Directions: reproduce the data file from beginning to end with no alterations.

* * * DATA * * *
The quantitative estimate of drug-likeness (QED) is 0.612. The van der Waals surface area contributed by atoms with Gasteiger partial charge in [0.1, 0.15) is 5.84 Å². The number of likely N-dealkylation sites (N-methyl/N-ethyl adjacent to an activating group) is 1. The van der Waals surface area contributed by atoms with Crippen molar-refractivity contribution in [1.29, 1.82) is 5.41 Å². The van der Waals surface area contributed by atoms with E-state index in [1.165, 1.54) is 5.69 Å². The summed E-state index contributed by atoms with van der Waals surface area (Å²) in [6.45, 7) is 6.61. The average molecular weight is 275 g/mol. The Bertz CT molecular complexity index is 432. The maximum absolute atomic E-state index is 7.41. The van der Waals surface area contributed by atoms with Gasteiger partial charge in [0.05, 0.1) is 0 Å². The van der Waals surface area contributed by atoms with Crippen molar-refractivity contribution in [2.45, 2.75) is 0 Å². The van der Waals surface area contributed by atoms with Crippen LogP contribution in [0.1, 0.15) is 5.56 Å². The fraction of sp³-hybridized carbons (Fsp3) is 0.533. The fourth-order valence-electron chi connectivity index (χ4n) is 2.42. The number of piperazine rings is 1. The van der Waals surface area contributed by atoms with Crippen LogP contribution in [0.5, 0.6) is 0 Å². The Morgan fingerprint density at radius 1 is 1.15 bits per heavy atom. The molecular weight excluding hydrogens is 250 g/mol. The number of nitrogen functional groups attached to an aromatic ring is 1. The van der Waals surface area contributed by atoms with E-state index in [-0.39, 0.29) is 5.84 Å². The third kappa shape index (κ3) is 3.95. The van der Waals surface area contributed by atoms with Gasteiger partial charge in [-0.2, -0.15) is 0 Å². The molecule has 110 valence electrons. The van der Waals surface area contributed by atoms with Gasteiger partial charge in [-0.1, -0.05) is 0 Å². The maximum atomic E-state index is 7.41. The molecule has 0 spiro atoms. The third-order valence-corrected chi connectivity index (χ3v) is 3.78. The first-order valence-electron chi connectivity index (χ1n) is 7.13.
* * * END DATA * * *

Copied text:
The quantitative estimate of drug-likeness (QED) is 0.612. The van der Waals surface area contributed by atoms with Gasteiger partial charge in [0.1, 0.15) is 5.84 Å². The number of likely N-dealkylation sites (N-methyl/N-ethyl adjacent to an activating group) is 1. The van der Waals surface area contributed by atoms with Crippen molar-refractivity contribution in [1.29, 1.82) is 5.41 Å². The van der Waals surface area contributed by atoms with E-state index in [1.165, 1.54) is 5.69 Å². The summed E-state index contributed by atoms with van der Waals surface area (Å²) in [6.45, 7) is 6.61. The average molecular weight is 275 g/mol. The Bertz CT molecular complexity index is 432. The maximum absolute atomic E-state index is 7.41. The van der Waals surface area contributed by atoms with Gasteiger partial charge in [0.05, 0.1) is 0 Å². The van der Waals surface area contributed by atoms with Crippen molar-refractivity contribution in [2.45, 2.75) is 0 Å². The van der Waals surface area contributed by atoms with Crippen LogP contribution in [0.1, 0.15) is 5.56 Å². The fraction of sp³-hybridized carbons (Fsp3) is 0.533. The fourth-order valence-electron chi connectivity index (χ4n) is 2.42. The number of piperazine rings is 1. The van der Waals surface area contributed by atoms with Crippen LogP contribution in [0.5, 0.6) is 0 Å². The Morgan fingerprint density at radius 1 is 1.15 bits per heavy atom. The molecular weight excluding hydrogens is 250 g/mol. The number of nitrogen functional groups attached to an aromatic ring is 1. The van der Waals surface area contributed by atoms with E-state index in [-0.39, 0.29) is 5.84 Å². The third kappa shape index (κ3) is 3.95. The van der Waals surface area contributed by atoms with Gasteiger partial charge in [-0.2, -0.15) is 0 Å². The molecule has 110 valence electrons. The van der Waals surface area contributed by atoms with Gasteiger partial charge in [-0.1, -0.05) is 0 Å². The maximum atomic E-state index is 7.41. The molecule has 0 spiro atoms. The third-order valence-corrected chi connectivity index (χ3v) is 3.78. The first-order valence-electron chi connectivity index (χ1n) is 7.13.